9.12. Network Address Functions and Operators

Table 9.36 shows the operators available for the cidr and inet types. The operators << , <<= , >> , >>= , and && test for subnet inclusion. They consider only the network parts of the two addresses (ignoring any host part) and determine whether one network is identical to or a subnet of the other.

Table 9.36. cidr and inet Operators

OperatorDescriptionExample
<is less thaninet '192.168.1.5' < inet '192.168.1.6'
<=is less than or equalinet '192.168.1.5' <= inet '192.168.1.5'
=equalsinet '192.168.1.5' = inet '192.168.1.5'
>=is greater or equalinet '192.168.1.5' >= inet '192.168.1.5'
>is greater thaninet '192.168.1.5' > inet '192.168.1.4'
<>is not equalinet '192.168.1.5' <> inet '192.168.1.4'
<<is contained byinet '192.168.1.5' << inet '192.168.1/24'
<<=is contained by or equalsinet '192.168.1/24' <<= inet '192.168.1/24'
>>containsinet '192.168.1/24' >> inet '192.168.1.5'
>>=contains or equalsinet '192.168.1/24' >>= inet '192.168.1/24'
&&contains or is contained byinet '192.168.1/24' && inet '192.168.1.80/28'
~bitwise NOT~ inet '192.168.1.6'
&bitwise ANDinet '192.168.1.6' & inet '0.0.0.255'
|bitwise ORinet '192.168.1.6' | inet '0.0.0.255'
+additioninet '192.168.1.6' + 25
-subtractioninet '192.168.1.43' - 36
-subtractioninet '192.168.1.43' - inet '192.168.1.19'

Table 9.37 shows the functions available for use with the cidr and inet types. The abbrev , host , and text functions are primarily intended to offer alternative display formats.

Table 9.37. cidr and inet Functions

FunctionReturn TypeDescriptionExampleResult
abbrev(inet)textabbreviated display format as textabbrev(inet '10.1.0.0/16')10.1.0.0/16
abbrev(cidr)textabbreviated display format as textabbrev(cidr '10.1.0.0/16')10.1/16
broadcast(inet)inetbroadcast address for networkbroadcast('192.168.1.5/24')192.168.1.255/24
family(inet)intextract family of address; 4 for IPv4, 6 for IPv6family('::1')6
host(inet)textextract IP address as texthost('192.168.1.5/24')192.168.1.5
hostmask(inet)inetconstruct host mask for networkhostmask('192.168.23.20/30')0.0.0.3
masklen(inet)intextract netmask lengthmasklen('192.168.1.5/24')24
netmask(inet)inetconstruct netmask for networknetmask('192.168.1.5/24')255.255.255.0
network(inet)cidrextract network part of addressnetwork('192.168.1.5/24')192.168.1.0/24
set_masklen(inet, int)inetset netmask length for inet valueset_masklen('192.168.1.5/24', 16)192.168.1.5/16
set_masklen(cidr, int)cidrset netmask length for cidr valueset_masklen('192.168.1.0/24'::cidr, 16)192.168.0.0/16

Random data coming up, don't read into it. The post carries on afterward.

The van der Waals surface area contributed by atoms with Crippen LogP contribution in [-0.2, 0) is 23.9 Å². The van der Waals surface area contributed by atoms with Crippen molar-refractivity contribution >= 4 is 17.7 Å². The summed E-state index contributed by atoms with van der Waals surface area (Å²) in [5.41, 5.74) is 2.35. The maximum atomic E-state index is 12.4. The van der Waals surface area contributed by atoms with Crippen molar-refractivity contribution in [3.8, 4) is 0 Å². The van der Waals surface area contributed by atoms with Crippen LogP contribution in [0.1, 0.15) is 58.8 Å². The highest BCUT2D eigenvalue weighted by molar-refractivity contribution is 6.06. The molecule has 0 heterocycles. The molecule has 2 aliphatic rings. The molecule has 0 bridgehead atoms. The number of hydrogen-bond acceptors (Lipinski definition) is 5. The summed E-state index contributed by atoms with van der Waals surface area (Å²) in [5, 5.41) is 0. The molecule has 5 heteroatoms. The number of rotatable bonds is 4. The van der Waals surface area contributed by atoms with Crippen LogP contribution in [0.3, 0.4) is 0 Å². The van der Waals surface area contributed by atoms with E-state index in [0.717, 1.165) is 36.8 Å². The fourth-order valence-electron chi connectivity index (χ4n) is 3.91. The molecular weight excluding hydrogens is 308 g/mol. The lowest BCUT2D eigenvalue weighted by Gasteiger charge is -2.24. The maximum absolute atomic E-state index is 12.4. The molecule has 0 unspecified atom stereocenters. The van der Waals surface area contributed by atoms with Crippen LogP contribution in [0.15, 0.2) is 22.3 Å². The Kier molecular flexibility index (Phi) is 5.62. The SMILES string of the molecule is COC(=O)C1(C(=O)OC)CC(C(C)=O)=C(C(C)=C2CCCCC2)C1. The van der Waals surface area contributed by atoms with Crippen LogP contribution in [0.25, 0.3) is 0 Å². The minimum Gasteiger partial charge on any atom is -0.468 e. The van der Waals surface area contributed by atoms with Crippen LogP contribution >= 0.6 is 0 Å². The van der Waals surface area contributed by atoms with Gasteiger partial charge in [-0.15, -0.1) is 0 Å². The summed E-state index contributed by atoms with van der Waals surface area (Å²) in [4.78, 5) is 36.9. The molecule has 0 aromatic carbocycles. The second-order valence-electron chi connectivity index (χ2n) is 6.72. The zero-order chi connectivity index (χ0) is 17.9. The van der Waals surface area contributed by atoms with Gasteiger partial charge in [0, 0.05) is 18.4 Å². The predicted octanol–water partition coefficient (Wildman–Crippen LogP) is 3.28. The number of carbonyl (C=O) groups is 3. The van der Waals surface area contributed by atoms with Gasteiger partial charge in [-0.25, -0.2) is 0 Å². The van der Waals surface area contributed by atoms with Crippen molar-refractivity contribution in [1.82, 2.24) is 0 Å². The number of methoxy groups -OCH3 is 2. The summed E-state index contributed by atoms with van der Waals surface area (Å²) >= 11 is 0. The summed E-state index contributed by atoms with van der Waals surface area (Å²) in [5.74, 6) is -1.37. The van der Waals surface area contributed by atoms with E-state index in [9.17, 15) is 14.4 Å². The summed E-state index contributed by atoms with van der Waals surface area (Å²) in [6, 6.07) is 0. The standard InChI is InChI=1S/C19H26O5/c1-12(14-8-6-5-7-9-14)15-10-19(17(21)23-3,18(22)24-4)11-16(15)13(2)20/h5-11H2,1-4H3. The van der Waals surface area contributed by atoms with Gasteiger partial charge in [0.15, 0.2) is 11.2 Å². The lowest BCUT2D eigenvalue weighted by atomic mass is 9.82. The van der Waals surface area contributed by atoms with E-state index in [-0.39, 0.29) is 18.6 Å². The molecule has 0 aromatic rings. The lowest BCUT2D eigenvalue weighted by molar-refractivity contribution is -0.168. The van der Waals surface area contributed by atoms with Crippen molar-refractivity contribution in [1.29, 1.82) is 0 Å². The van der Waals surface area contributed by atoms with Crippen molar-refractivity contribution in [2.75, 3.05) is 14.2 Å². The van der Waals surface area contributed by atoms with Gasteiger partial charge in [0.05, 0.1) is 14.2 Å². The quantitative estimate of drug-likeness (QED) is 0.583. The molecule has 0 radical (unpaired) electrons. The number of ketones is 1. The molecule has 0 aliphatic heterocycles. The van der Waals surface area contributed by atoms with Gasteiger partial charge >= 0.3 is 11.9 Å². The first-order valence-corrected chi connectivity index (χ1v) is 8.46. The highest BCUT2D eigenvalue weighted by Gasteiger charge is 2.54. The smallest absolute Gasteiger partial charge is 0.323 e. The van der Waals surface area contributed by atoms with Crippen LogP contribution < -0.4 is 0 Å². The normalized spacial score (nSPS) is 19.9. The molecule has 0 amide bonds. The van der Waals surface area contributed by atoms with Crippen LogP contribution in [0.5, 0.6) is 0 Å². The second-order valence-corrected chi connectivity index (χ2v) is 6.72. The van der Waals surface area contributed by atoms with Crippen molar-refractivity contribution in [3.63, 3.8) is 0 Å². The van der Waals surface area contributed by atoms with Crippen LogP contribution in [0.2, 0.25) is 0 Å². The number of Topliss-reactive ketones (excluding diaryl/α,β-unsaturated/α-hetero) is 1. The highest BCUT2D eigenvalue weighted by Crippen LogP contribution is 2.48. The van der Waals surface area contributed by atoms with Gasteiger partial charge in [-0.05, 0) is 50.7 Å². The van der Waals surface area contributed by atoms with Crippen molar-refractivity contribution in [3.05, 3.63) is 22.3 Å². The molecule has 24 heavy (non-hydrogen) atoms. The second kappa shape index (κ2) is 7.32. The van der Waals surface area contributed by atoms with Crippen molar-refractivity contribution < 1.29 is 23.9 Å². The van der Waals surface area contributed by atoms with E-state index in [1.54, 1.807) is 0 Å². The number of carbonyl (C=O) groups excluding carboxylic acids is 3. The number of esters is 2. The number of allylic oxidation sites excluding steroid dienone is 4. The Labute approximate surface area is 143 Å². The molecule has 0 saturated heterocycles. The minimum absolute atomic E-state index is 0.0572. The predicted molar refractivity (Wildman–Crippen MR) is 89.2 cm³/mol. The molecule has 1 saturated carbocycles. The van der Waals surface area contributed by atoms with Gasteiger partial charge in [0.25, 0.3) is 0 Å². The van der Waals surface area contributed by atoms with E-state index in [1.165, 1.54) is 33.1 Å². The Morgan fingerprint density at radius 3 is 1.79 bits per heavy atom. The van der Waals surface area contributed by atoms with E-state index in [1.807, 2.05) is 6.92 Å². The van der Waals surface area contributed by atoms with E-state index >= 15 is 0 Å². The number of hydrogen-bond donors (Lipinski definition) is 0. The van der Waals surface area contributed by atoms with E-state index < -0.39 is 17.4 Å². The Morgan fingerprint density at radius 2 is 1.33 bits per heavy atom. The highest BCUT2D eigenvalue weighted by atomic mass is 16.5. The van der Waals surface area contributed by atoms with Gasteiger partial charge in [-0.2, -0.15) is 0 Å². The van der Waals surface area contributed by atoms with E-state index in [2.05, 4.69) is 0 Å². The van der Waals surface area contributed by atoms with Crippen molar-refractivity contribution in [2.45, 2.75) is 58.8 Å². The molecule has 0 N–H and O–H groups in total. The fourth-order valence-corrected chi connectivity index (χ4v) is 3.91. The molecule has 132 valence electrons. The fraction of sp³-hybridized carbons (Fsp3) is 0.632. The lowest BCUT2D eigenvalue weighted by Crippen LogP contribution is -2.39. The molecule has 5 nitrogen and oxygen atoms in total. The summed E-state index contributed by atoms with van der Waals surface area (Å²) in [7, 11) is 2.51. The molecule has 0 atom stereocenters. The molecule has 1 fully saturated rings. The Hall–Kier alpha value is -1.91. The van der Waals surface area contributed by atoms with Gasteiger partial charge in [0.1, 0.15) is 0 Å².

text(inet)textextract IP address and netmask length as texttext(inet '192.168.1.5')192.168.1.5/32
inet_same_family(inet, inet)booleanare the addresses from the same family?inet_same_family('192.168.1.5/24', '::1')false
inet_merge(inet, inet)cidrthe smallest network which includes both of the given networksinet_merge('192.168.1.5/24', '192.168.2.5/24')192.168.0.0/22

Any cidr value can be cast to inet implicitly or explicitly; therefore, the functions shown above as operating on inet also work on cidr values. (Where there are separate functions for inet and cidr , it is because the behavior should be different for the two cases.) Also, it is permitted to cast an inet value to cidr . When this is done, any bits to the right of the netmask are silently zeroed to create a valid cidr value. In addition, you can cast a text value to inet or cidr using normal casting syntax: for example, inet(expression) or colname::cidr .

Table 9.38 shows the functions available for use with the macaddr type. The function trunc(macaddr) returns a MAC address with the last 3 bytes set to zero. This can be used to associate the remaining prefix with a manufacturer.

Table 9.38. macaddr Functions

FunctionReturn TypeDescriptionExampleResult
trunc(macaddr)macaddrset last 3 bytes to zerotrunc(macaddr '12:34:56:78:90:ab')12:34:56:00:00:00

The macaddr type also supports the standard relational operators ( > , <= , etc.) for lexicographical ordering, and the bitwise arithmetic operators ( ~ , & and | ) for NOT, AND and OR.

Table 9.39 shows the functions available for use with the macaddr8 type. The function trunc(macaddr8) returns a MAC address with the last 5 bytes set to zero. This can be used to associate the remaining prefix with a manufacturer.

Table 9.39. macaddr8 Functions

FunctionReturn TypeDescriptionExampleResult
trunc(macaddr8)macaddr8set last 5 bytes to zerotrunc(macaddr8 '12:34:56:78:90:ab:cd:ef')12:34:56:00:00:00:00:00
macaddr8_set7bit(macaddr8)macaddr8set 7th bit to one, also known as modified EUI-64, for inclusion in an IPv6 addressmacaddr8_set7bit(macaddr8 '00:34:56:ab:cd:ef')02:34:56:ff:fe:ab:cd:ef

The macaddr8 type also supports the standard relational operators ( > , <= , etc.) for ordering, and the bitwise arithmetic operators ( ~ , & and | ) for NOT, AND and OR.